Washington Redskins quarterback Robert Griffin III walks off the field after overtime in an NFL football game against the Baltimore Ravens.(Photo: Nick Wass, AP)
(USATODAY.com) - The news regarding Robert Griffin III's injured knee has gone from bad to worse.
ESPN's Chris Mortensen reported early Wednesday morning that the Washington Redskins quarterback will undergo total reconstructive surgery later today to repair torn anterior cruciate and lateral collateral ligaments in his right knee.
Mortensen, citing team sources familiar with the determination made by orthopedic specialist Dr. James Andrews, reports that Griffin's recovery time is expected to be six-to-eight months, meaning he should be ready for the Redskins' 2013 regular-season opener. Without any setbacks, Griffin, who tore his ACL before in 2009, should be able to participate in training camp in August.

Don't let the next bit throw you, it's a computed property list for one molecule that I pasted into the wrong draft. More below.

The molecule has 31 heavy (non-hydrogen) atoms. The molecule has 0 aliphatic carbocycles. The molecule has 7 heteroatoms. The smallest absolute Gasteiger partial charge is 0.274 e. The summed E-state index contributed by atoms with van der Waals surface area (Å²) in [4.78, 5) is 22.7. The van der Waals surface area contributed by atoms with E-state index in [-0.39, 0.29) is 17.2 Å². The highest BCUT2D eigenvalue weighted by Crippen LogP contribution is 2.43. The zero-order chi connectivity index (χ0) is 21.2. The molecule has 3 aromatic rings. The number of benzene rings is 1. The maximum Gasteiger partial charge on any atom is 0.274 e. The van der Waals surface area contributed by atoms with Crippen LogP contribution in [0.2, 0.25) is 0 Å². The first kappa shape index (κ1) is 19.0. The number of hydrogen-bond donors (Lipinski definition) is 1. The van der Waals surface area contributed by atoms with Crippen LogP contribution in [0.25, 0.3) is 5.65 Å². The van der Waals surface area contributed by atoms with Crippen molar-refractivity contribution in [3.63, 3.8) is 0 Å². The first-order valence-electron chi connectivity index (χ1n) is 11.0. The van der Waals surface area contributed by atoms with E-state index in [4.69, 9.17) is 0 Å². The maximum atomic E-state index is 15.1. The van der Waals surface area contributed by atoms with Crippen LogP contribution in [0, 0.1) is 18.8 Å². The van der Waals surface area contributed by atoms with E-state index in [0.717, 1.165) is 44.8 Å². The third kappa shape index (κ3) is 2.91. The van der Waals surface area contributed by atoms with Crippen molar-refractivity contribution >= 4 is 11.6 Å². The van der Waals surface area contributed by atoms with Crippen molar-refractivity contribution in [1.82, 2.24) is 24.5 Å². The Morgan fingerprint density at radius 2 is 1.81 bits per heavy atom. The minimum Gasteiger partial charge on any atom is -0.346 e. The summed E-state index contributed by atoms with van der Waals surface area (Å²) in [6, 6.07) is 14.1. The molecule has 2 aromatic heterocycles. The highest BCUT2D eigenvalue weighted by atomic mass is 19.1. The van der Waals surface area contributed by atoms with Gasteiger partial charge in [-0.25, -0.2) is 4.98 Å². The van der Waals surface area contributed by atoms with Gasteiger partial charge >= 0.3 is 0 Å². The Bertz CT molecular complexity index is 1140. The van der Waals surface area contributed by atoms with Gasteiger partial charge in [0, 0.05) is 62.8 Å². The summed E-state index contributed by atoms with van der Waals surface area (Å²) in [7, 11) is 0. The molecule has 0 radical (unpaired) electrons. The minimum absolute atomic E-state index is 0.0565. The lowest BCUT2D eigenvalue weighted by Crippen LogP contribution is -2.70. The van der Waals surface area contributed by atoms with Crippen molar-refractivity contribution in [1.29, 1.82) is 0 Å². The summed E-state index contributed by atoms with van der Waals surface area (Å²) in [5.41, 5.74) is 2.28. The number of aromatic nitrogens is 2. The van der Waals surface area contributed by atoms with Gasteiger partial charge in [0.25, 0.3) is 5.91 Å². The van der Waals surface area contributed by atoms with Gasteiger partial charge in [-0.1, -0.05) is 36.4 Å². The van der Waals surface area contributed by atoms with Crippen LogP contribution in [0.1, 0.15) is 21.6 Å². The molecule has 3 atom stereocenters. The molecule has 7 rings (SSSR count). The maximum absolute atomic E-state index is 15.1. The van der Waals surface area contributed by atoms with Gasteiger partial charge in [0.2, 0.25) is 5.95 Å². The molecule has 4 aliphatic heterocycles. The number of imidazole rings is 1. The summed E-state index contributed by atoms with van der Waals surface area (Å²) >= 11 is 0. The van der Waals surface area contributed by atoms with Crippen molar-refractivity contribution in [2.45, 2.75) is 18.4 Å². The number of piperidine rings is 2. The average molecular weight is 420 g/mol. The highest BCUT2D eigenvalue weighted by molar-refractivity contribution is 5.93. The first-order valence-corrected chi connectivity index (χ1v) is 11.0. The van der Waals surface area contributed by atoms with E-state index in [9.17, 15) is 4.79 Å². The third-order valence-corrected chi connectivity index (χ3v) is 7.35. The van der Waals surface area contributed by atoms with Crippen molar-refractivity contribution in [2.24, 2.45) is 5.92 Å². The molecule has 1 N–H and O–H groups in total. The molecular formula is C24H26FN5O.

A team source told Mortensen that Dr. Andrews is likely to use a patella graft from Griffin's left knee to repair the torn ACL. While the reconstruction of the LCL is considered complicated, Dr. Andrews informed the Redskins that it should be able to rehab well simultaneously with the repaired ACL.
While Art Briles couldn't confirm the extent of the damage to Griffin's knee Tuesday, the Baylor coach expressed confidence in Griffin's ability to recover from any setback.
"Robert will do what he always does, he'll rise again," Briles told USA TODAY Sports. "He just attacked that ACL tear, which is what he's done with everything he's ever been involved with, intellectually or athletically.
"Whatever it is, come next fall, Robert will be Robert. Whatever the outcome winds up being, he'll attack it just like he attacks everything else -- with a lot of fearless confidence and great effort."